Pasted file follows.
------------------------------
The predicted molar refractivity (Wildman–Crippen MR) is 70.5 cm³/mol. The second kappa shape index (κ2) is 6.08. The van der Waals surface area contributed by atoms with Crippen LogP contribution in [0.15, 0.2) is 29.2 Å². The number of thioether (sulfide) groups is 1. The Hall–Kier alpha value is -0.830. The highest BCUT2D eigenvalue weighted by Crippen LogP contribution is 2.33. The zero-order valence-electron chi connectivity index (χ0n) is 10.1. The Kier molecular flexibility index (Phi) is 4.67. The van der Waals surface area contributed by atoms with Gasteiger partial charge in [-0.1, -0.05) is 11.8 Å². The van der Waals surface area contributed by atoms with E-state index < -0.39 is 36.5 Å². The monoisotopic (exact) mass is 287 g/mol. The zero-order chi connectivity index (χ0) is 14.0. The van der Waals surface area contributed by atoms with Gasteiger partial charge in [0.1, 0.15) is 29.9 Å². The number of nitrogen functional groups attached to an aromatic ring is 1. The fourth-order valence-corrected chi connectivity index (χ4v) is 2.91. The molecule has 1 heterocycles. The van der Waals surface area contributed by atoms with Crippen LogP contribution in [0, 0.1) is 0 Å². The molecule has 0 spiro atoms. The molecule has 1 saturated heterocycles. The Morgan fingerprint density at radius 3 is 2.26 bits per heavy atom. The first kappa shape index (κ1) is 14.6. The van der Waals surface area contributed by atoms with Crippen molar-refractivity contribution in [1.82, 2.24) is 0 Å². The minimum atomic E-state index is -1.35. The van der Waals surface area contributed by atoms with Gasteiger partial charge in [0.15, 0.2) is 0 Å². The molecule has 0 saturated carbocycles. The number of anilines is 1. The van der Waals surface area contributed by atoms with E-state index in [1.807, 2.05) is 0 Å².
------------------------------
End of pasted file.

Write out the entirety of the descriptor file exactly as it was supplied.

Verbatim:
The predicted molar refractivity (Wildman–Crippen MR) is 70.5 cm³/mol. The second kappa shape index (κ2) is 6.08. The van der Waals surface area contributed by atoms with Crippen LogP contribution in [0.15, 0.2) is 29.2 Å². The number of thioether (sulfide) groups is 1. The Hall–Kier alpha value is -0.830. The highest BCUT2D eigenvalue weighted by Crippen LogP contribution is 2.33. The zero-order valence-electron chi connectivity index (χ0n) is 10.1. The Kier molecular flexibility index (Phi) is 4.67. The van der Waals surface area contributed by atoms with Gasteiger partial charge in [-0.1, -0.05) is 11.8 Å². The van der Waals surface area contributed by atoms with E-state index < -0.39 is 36.5 Å². The monoisotopic (exact) mass is 287 g/mol. The zero-order chi connectivity index (χ0) is 14.0. The van der Waals surface area contributed by atoms with Gasteiger partial charge in [0.1, 0.15) is 29.9 Å². The number of nitrogen functional groups attached to an aromatic ring is 1. The fourth-order valence-corrected chi connectivity index (χ4v) is 2.91. The molecule has 1 heterocycles. The van der Waals surface area contributed by atoms with Crippen LogP contribution in [0, 0.1) is 0 Å². The molecule has 0 spiro atoms. The molecule has 1 saturated heterocycles. The Morgan fingerprint density at radius 3 is 2.26 bits per heavy atom. The first kappa shape index (κ1) is 14.6. The van der Waals surface area contributed by atoms with Crippen molar-refractivity contribution in [1.82, 2.24) is 0 Å². The minimum atomic E-state index is -1.35. The van der Waals surface area contributed by atoms with Gasteiger partial charge in [0.15, 0.2) is 0 Å². The molecule has 0 saturated carbocycles. The number of anilines is 1. The van der Waals surface area contributed by atoms with E-state index in [1.807, 2.05) is 0 Å².